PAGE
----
On Tuesday night, the ports of Long Beach and Los Angeles were silent and motionless; cranes and cargo ships looked more like relics from a deserted industrial city than an active port. At the West Basin Container Terminal, security guards attempted to look busy around the Custom Scanners inside the terminal, while outside, members of International Longshore and Warehouse Union (ILWU) Local 63’s Office Clerical Unit (OCU) marched back and forth at the entrance, holding signs that read: “On Strike.”
Beginning on November 27, 450 OCU workers walked out of their jobs and took to the entrances of the terminals with signs, forming a picket line that thousands of dockworkers refused to cross. The strike lasted eight days, finally ending on the night of December 4. Business had been at a standstill at 10 out of the 14 terminals, with shipments left idling throughout the port. The line of trucks that formed outside of the Costco terminal was greeted with several OCU workers and their signs.
Throughout the port many of the workers had set up tents, fully equipped with heat lamps, radios, fold-up chairs, and random swag used to lighten up the hours spent standing out in the cold. The message at these tents was clear: while many labor strikes are about increasing wages or benefits, the clerical workers’ grievances had little to do with either.
“It’s about outsourcing, getting language in the contract that we call ‘scope of work,’” said Trinnie Thompson, one of the 40 members of the ILWU bargaining committee. “It’s language on how to protect our jobs here and dealing with technology.”
Arcelia Negrete-White, a single mother with four children, was one of those workers picketing on Tuesday night. Standing under a tent at the G West terminal while she worked the 4 p.m. to 8 p.m. picketing shift, Negrete-White spoke passionately about her clerical job, calling it “decent wages on decent hours.” Because of her job and benefits, she can take care of her four children and pay for the treatment her daughter needs for her kidney failures. “If I had to work three jobs to take care of my children,” Negrete-White said, “then who’s watching my kids?”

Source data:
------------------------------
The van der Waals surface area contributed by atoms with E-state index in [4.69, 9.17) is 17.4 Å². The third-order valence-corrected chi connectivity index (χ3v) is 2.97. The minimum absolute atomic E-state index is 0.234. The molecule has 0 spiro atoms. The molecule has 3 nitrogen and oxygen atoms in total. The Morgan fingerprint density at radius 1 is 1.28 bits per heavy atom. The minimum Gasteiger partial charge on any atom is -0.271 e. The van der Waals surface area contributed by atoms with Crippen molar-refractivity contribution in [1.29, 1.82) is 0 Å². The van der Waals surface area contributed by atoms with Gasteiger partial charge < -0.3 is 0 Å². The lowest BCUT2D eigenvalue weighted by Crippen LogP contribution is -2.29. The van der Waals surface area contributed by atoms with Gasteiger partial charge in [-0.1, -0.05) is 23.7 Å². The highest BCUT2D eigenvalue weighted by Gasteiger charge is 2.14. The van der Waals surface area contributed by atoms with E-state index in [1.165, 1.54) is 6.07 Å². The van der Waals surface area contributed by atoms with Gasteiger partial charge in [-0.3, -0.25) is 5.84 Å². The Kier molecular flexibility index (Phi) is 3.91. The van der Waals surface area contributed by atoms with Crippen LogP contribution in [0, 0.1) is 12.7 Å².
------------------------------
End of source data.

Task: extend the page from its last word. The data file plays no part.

Negrete-White’s message was in line with many of the workers; the strike was about protecting good jobs and keeping them in their city, so that they can continue to provide a decent life for their family. The OCU workers were upset that their jobs were no longer being refilled after employees retired. Instead, ILWU representatives claim, those positions were being outsourced, in order to avoid paying union rates.
These clerical workers are unique because their jobs are considered some of the best-paying blue-collar jobs in the country. They make around $40 per hour and receive an excellent benefits package. “We know we have good jobs and good benefits,” Thompson said, “but it’s about keeping those jobs here in the United States. We’re facing corrupt greed that wants to outsource the jobs for cheaper labor.”
After eight days of unproductive talks, Los Angeles Mayor Antonio Villaraigosa tried to intervene. Still the conversations were at a standstill, and a federal mediator was called into negotiations on Tuesday. Finally, after two hours talking with the federal mediator, the strike ended around 10:30 p.m. On Wednesday morning, the port was back to business as usual as the clerks returned to their jobs, the cranes started to unload cargo ships and merchandise began to move.
The ILWU says it agreed to end the strike on Tuesday night after much stronger language on outsourcing was added to its contract. Though the details are still being ironed out (a process that could take weeks), ILWU spokesman Craig Merrilees says the new language means “the company will not be able to make any reductions in the existing staffing by more than one person during the life of the contract. … Also, if workers are on leave, their jobs will be covered by other people.”
While the decision to strike around the holidays was an unpopular move to many members of the business community, the OCU workers saw the strike as a necessary step in a larger labor struggle.
“The problem of outsourcing affects more people than union members,” Merrilees said. “It’s undermining good jobs in the entire community. This was a fight for all Americans who were sick and tired of seeing good jobs being outsourced.”
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